In Drosophila, Robo was found to be a substrate for the cytoplasmic tyrosine kinase Abelson (Abl). Abl is able to phosphorylate Robo's CC0 and CC1 leading to Robo inactivation.38 In the Drosophila visual system, Abl was also found to interact with Robo2 and Robo3. An Abl substrate, the actin binding protein Enabled (Ena), is also involved in Robo repulsion in Drosophila38 and C. elegans.52 Ena was shown to bind Robo's CC2 motif, therefore participating to Robo signaling. However, other studies showed that Abl rather than inactivating Robo, could promote repulsion downstream of Robo.53 The adenylyl cyclase associated proteins (CAP) regulate actin polymerization and bind to the SH3 domain of Abl. Interestingly, axon guidance defects at the midline were observed in the Drosophila CAP homolog capulet (capt), or in capt-slit or capt-robo-robo2 transheterozygotes. In this system, Abl and Capt are recruited by Robo activation and inhibit actin polymerization, therefore acting positively in the Slit pathway. Thus, Abl may play both positive and negative roles in Slit signaling.54 Slit binding to Robo was also shown to inactivate the cell adhesion molecule N-cadherin that mediates homophilic binding. Interestingly, Abl is required for Robo binding to N-cadherin. Robo is thought to inhibit N-cadherin function by interfering with its cytoplasmic domain and by inducing a decrease in N-cadherin-mediated adhesion. Slit binding to Robo increases the phosphorylation of β-catenin and thus its ability to bind to N-cadherin. This induces the binding of Robo to N-cadherin resulting in its inhibition.55

Abl function downstream of Robo may involve microtubule associated proteins (MAP) in addition to actin binding proteins.56 The MAP Orbit/MAST, ortholog of the vertebrate cytoplasmic linker protein (CLIP)-associated proteins (CLASP) are microtubule-associated plus end tracking proteins that seem to reduce microtubule stability. Genetic evidence supports a role for Orbit/MAST downstream of Abl in the Slit repellent pathway.

Although all these studies suggest that Abl plays a pivotal role in mediating Robo signaling in Drosophila, it remains to determine if Abl function is conserved in vertebrates.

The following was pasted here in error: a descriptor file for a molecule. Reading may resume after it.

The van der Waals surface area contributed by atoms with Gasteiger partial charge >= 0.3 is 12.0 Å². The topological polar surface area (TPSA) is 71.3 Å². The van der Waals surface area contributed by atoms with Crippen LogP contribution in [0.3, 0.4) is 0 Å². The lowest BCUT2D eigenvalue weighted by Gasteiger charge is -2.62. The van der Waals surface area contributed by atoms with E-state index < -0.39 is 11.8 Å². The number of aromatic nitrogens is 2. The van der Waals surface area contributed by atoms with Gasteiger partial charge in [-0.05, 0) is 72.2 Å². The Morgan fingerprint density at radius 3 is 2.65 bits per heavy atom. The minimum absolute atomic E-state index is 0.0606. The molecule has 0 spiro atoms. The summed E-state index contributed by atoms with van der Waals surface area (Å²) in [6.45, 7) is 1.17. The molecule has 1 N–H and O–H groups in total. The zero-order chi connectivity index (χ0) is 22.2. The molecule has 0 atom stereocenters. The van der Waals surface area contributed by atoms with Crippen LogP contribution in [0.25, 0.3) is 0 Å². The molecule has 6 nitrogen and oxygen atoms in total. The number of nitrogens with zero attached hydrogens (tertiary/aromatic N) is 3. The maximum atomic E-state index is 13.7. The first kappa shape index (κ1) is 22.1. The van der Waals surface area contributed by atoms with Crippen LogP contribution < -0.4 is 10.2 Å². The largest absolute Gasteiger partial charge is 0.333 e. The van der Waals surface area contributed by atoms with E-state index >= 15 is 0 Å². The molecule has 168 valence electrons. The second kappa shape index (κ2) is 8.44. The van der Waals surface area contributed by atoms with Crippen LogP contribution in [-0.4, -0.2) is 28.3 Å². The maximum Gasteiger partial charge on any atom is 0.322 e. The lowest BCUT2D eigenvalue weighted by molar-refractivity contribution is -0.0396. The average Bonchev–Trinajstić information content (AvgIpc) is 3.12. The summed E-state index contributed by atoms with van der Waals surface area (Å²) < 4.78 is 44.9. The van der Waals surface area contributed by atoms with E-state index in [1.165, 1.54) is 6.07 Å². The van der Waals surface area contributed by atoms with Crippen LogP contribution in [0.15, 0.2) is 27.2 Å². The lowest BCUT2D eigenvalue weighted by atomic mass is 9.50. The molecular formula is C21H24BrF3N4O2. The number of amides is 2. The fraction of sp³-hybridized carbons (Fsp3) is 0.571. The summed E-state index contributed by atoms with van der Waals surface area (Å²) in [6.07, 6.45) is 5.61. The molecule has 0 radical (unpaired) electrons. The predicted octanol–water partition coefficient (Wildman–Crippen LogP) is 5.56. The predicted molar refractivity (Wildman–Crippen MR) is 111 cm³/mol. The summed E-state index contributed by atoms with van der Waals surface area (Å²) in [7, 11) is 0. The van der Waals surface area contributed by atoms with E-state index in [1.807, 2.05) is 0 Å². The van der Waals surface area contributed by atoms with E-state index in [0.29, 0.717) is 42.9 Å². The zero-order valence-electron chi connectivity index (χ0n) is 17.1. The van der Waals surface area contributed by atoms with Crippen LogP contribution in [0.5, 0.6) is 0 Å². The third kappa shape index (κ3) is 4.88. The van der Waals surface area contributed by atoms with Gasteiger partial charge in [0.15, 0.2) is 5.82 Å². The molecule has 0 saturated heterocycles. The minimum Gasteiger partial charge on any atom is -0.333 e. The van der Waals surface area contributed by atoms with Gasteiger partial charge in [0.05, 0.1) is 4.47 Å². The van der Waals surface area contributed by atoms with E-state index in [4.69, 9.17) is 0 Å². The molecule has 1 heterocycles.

Rho Family of Small GTPases

Rho family of small GTP-binding proteins (Rho GTPases) are major modulators of the actin cytoskeleton and play a central role in axonal growth and cell migration.57 Rho GTPases are activated upon GTP binding and inactive when bound to GDP. The switch from their active to their inactive state is controlled by two families of proteins: the guanine nucleotide exchange factors (GEFs) and the GTPase activating proteins (GAPs). GEFs activate Rho GTPAses while GAPs inactivate them by inducing GTP hydrolysis.57

Many studies have shown that Rho GTPases play an important role in the modulation of Slit function (Fig. 3). First, activation of RhoA in Drosophila causes axons to cross the midline.58 Second, In this system, Rac1 inactivation or Cdc42 activation can overcome the effect of constitutively active Robo suggesting that Cdc42 and Rac1 function downstream of Robo.59 Likewise, in vertebrate neurons, a constitutively active Cdc42 blocks the repulsive effect of Slit.60 Biochemical studies have shown that the SH3-SH2 adaptator protein Dock, can bind directly to Robo and that this interaction requires the SH3 domain of Dock and the CC2 and CC3 motifs of Robo.61,62 Dock is known to interact with key regulators of the actin cytoskeleton such as p21-activated protein kinase (Pak), a serine-threonine kinase which in turn can interact with RhoGTPases such as Rac1 and Cdc42. Slit binding to Robo increases the level of Dock-Robo association, recruits Pak and stimulates Rac (in particular Rac1). Thus Slit regulates the assembly of a multiproteic complex composed of Dock, Pak and Rac that couples Robo receptor activation to the regulation of the actin cytoskeleton.

Figure 3. Rho GTPases in Slit/Robo signaling.

Figure 3

Rho GTPases in Slit/Robo signaling. Rho family of small GTP-binding proteins (Rho GTPases) are activated upon GTP binding and inactive when bound to GDP. Rho GTPases play an important role in the modulation of Slit function. The SH3-SH2 adaptator protein (more...)